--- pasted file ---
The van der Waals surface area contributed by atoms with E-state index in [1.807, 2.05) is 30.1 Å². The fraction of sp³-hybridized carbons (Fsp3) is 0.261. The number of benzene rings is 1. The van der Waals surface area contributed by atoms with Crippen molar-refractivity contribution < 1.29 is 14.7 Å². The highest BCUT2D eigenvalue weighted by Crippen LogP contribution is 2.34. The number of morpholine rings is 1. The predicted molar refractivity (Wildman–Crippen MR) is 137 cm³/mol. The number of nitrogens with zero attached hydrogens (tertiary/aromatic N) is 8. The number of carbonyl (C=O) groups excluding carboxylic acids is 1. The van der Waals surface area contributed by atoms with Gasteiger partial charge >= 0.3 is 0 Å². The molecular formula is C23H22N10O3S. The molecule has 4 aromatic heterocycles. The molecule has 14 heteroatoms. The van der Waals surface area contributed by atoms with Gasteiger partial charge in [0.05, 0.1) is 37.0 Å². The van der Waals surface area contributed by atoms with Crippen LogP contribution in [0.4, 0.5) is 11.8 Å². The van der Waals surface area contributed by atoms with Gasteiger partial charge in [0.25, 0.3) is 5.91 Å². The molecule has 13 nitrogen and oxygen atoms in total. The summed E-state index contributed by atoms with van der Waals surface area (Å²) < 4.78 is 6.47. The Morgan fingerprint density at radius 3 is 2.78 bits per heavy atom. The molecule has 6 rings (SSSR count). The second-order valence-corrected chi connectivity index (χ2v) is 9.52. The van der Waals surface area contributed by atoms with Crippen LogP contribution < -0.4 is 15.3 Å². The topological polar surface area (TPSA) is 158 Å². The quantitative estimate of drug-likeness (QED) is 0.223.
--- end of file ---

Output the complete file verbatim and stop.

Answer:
The van der Waals surface area contributed by atoms with E-state index in [1.807, 2.05) is 30.1 Å². The fraction of sp³-hybridized carbons (Fsp3) is 0.261. The number of benzene rings is 1. The van der Waals surface area contributed by atoms with Crippen molar-refractivity contribution < 1.29 is 14.7 Å². The highest BCUT2D eigenvalue weighted by Crippen LogP contribution is 2.34. The number of morpholine rings is 1. The predicted molar refractivity (Wildman–Crippen MR) is 137 cm³/mol. The number of nitrogens with zero attached hydrogens (tertiary/aromatic N) is 8. The number of carbonyl (C=O) groups excluding carboxylic acids is 1. The van der Waals surface area contributed by atoms with Gasteiger partial charge >= 0.3 is 0 Å². The molecular formula is C23H22N10O3S. The molecule has 4 aromatic heterocycles. The molecule has 14 heteroatoms. The van der Waals surface area contributed by atoms with Gasteiger partial charge in [0.05, 0.1) is 37.0 Å². The van der Waals surface area contributed by atoms with Crippen LogP contribution in [0.4, 0.5) is 11.8 Å². The van der Waals surface area contributed by atoms with Gasteiger partial charge in [0.25, 0.3) is 5.91 Å². The molecule has 13 nitrogen and oxygen atoms in total. The summed E-state index contributed by atoms with van der Waals surface area (Å²) < 4.78 is 6.47. The Morgan fingerprint density at radius 3 is 2.78 bits per heavy atom. The molecule has 6 rings (SSSR count). The second-order valence-corrected chi connectivity index (χ2v) is 9.52. The van der Waals surface area contributed by atoms with Crippen LogP contribution < -0.4 is 15.3 Å². The topological polar surface area (TPSA) is 158 Å². The quantitative estimate of drug-likeness (QED) is 0.223.